The sensor 10 preferably includes a non-magnetic housing 12. The housing 12 is placed upon a sample 24. A strain gauge or lead cell 14 is affixed to a support member 16 disposed within the housing 12. A threaded support member 28 extends from the cell 14.
A magnet 18 is positioned below the load cell 14 and is physically registered to it. It is preferred to utilize the threaded support member 28. This allows one to easily position the magnet 18 a fixed distance 22 above the sample 24 to be measured.
Accordingly, the magnet 18 is affixed to a threaded stem 20. By rotating the stem 20 about the support member 28, the vertical distance 22 between the bottom of the magnet 18 and the sample 24 may be modified and fixed as necessary.
In order to protect the interior of the sensor 10 and maintain a relative consistency in the readings, it is preferred to recess the magnet 18 within the housing 12. This can be easily accomplished by sizing the housing 12 to extend beyond the bottom of the magnet 18.
The load cell 14 communicates with an output device 26 which will translate the output of the cell 14 into a perceivable density value. The device 26 may be a process meter, a computer or some other appropriate apparatus.
The invention and manner of applying it may be better understood by a brief discussion of the principles underlying the invention.
In the nickel foam plating process as discussed in U.S. Pat. No. 5,145,716, the amount of nickel deposited on the polyurethane sample or substrate 24 from the plating gas is a function of a number of process conditions, such as gas concentration, substrate temperature, substrate speed, etc. To control these conditions, a real-time feedback signal representing the amount of nickel already deposited on the foam sample 24 is essential for successful process control and for meeting the density and uniformity specifications for the final product.
The load cell 14 must be sufficiently sensitive to provide a useful measurable signal as a function of the foam density. Load cells in the 50-200 g maximum load range are preferable although other ranges are acceptable. The magnet 18 must be of sufficient strength. Rare-earth or cobalt magnets work well. The constant distance 22 between the magnet 18 and the foam surface 24 must be maintained and it must be sufficiently small to produce a measurable force between the two magnetic materials. The area measured by the sensor 10 is approximately the same diameter as the magnet, typically a circle approximately 1-2.5 cm in diameter. A spacing 22 in the order of 1 to 3 mm has been found to be suitable.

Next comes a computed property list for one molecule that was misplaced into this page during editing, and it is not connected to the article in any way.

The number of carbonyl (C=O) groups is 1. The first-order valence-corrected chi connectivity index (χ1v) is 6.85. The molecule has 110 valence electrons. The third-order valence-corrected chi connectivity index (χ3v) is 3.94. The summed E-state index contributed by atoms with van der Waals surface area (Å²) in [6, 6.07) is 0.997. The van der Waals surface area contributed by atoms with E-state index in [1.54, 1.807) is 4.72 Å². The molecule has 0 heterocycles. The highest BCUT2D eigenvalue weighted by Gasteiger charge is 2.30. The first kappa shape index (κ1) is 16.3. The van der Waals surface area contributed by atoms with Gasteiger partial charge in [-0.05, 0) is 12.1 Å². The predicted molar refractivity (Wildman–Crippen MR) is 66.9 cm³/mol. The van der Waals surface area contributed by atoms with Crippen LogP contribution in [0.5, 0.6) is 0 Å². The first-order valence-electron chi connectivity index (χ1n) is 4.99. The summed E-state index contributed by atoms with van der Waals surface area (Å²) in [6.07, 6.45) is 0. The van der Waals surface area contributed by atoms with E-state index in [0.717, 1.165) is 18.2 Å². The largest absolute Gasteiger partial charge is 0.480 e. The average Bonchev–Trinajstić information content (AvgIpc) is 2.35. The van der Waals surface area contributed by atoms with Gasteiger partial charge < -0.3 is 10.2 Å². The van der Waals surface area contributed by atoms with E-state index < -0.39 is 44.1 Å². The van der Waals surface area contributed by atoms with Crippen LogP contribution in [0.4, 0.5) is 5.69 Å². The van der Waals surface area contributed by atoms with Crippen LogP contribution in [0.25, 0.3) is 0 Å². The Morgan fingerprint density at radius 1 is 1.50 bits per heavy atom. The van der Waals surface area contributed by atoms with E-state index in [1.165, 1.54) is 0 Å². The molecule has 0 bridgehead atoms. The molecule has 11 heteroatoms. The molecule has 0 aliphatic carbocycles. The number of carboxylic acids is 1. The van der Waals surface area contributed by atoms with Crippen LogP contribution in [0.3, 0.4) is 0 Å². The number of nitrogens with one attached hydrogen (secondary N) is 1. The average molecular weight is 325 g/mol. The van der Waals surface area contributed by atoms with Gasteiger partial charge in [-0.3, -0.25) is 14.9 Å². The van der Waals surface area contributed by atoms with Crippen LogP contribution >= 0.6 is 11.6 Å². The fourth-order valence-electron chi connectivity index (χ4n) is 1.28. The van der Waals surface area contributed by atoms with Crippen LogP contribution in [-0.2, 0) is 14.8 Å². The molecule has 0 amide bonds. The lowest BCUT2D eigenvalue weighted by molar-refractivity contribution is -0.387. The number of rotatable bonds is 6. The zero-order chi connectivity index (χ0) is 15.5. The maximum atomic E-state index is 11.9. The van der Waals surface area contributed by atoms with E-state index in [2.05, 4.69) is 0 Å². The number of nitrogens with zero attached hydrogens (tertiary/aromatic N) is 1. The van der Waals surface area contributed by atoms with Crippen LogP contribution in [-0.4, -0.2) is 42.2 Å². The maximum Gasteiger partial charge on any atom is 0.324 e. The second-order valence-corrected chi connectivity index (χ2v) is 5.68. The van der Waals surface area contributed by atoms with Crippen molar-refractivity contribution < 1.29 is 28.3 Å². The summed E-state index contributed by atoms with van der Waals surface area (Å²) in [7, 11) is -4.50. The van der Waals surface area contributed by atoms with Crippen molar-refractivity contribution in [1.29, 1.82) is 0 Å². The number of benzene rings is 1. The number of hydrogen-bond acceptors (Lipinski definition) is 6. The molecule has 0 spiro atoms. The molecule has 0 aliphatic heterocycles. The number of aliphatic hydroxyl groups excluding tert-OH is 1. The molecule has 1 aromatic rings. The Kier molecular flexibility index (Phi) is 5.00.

A prototype sensor 10 as shown in FIG. 1 was built having a cylindrical plastic housing 12 6.5 cm high and 3.8 cm in diameter. The vertical distance 22 was 2 mm. The extended surface of the housing 12 contacts the nickel foam sample 24 thus maintaining a constant distance between the magnet 18 and the surface of the foam sample 24.
Experimental tests were conducted as follows. A swatch (designated "Test A") of the nickel plated foam 24 was cut and placed underneath the sensor 10. The stem 20 was rotated so as to leave the magnet 18 approximately 2 mm above the sample (Alternatively, the distance between the cell 14 and the magnet 18 can be fixed whereas the height of the housing 12 over the sample 24 is predetermined so as to effect the proper gap 22 between the magnet 18 and the sample 24).
The housing 12 was placed over the stationary sample 24 and the sensor 10 was energized.
The output of the load cell 14 must be calibrated so as to allow the output device 26 to display the density of the sample in an intelligible fashion. The output of the load cell 14 is compared to known standard densities. These values are then correlated to values generated by standard regression analysis techniques. The resultant conversion or correlation factor then modifies the raw output of the load cell 14 to provide a density value.